Monthly Archives: February 2018

“Roots” Art Exhibition – October 2017 – January 2018 – Reflections and outcomes by Angie Martin

downloadThe purpose of this exhibition was to share my art work and inspire others to try art as a means of helping them through difficult times by finding ways to express their emotions and be in the “here and now”.

People have expressly stated how inspired they have been by the art and staff at IMH have stopped and thanked me stating that the light and life the artwork has brought into the building has been inspiring. Many people have stated that they have felt emotional connections to the artworks.

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Contributions to others and the community

I provided a talk with a group of MA students of Trauma and used the displayed artwork as a talking point for growth and resilience through trauma.

I followed up with an individual student interview to assist with dissertation studies.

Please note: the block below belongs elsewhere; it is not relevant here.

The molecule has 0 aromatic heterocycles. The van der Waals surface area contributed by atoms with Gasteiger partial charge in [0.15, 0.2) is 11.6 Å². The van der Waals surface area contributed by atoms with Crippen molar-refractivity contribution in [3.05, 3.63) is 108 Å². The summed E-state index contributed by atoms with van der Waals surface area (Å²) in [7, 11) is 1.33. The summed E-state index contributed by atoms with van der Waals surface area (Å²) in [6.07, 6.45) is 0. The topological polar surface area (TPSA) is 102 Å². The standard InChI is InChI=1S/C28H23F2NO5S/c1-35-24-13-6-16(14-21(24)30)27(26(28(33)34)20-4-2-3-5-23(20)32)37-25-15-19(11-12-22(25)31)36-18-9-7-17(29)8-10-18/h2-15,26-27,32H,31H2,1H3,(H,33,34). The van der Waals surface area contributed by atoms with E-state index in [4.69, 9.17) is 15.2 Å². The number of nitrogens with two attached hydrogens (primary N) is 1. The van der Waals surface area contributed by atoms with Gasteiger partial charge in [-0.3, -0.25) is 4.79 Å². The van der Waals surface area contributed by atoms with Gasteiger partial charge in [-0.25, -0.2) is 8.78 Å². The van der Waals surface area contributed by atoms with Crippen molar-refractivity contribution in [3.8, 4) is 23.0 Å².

I held live discussion with BBC Radio Nottingham (Alan Clifford show).

Developed links with the Nottingham Peace Project and planned provision of and gained council funding to lead “expression through art” workshops for young people in Basford (2018).

Roots Exhibition Book – my story of Trauma, Resilience and Growth with accompanying paintings.

Charitable financial benefits

Sales of paintings have raised £500 to provide a Remembrance Bench for Joel Cooke and £400 for Young Minds Trust. A total of £900 in sales was realised between the 10th October 2017 and 5th of January 2018.

New friendships and new opportunities

I have had a number of people ask me to show them how I paint different styles and I am starting small workshops in January 2018.

I am contributing to Prof Stephen Regel’s Stories and Narratives Project (2018).

I am working with Su Ansell (De Montfort University) on producing a short film about resilience, change and growth (2018).

Personal Growth, empowerment, health and wellbeing